UGANDA: The Government has encouraged free learning to all students studying online.

UGANDA: The Government has encouraged free learning to all students studying online.

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The Ministry of Education and Sports, has instructed schools that offer the national curriculum and are currently teaching students online, not to charge parents for this service.

According to a July 7, 2020 letter by Alex Kakooza, the Permanent Secretary at the Ministry of Education, government is not opposed to online learning per se but having received complaints from some parents about schools that charge a fee to access this learning, it has set the record straight.

“This has meant that a sizeable number of learners, whose parents are unable or unwilling to pay these high charges, are being left out,” Kakooza wrote in the letter.

As for schools offering international curriculum, Kakooza said that parents of learners in those schools should discuss with the school management and reach a consensus on the fees.

“The school management body should urgently engage parents of learners of the international curriculum to discuss and come to an agreed position on reasonable fees for effective online learning to take place,” Kakooza added.

The Permanent Secretary however, said, that schools that offer national curriculum should not require parents of learners to pay for online learning during the Covid-19 closure of schools.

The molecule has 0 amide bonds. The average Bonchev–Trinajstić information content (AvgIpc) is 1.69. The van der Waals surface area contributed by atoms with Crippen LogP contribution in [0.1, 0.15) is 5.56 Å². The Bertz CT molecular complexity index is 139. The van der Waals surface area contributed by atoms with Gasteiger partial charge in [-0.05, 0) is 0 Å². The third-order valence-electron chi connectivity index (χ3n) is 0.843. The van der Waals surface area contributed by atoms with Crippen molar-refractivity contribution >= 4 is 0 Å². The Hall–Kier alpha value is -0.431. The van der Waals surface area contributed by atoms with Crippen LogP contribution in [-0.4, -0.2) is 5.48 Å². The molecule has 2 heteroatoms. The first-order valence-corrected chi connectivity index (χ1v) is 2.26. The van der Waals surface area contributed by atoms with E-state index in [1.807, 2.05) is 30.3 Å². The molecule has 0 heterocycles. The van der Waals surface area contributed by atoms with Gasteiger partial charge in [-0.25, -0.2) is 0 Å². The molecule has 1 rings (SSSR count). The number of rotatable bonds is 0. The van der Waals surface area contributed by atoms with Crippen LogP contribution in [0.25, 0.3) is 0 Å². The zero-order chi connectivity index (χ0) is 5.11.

Kakooza’s full letter

He said,” Government of Uganda is funding the development of the relevant materials by National Curriculum Development Centre (NCDC) to support home study for this group of learners. The school management should, therefore, guide learners to make use of these standardized materials, which are free of charge. This applies to all schools, both national and international.”

Schools country-wide were closed on March 20 following the outbreak of the Covid-19 pandemic.

Some schools had become innovative by shifting their lessons online but at a fee, arguing that the money was to cater for the welfare of the teachers.

In fact, a number of private schools in Kampala had reminded parents to pay in order for their children to access the lessons, which attracted criticism from some parents.

Kakooza’s letter will therefore come as a relief to some parents, some of whom had lost jobs or whose businesses had been greatly affected by Covid-19.

For the schools, the directive means they will have to devise other means of sustaining their programmes as well as maintaining their teachers.

Kakooza says the ministry of Education has since developed the Education Sector Covid-19 Preparedness and Response plan, which among others provides for remote learning through radio and television lesson broadcast and online teaching.

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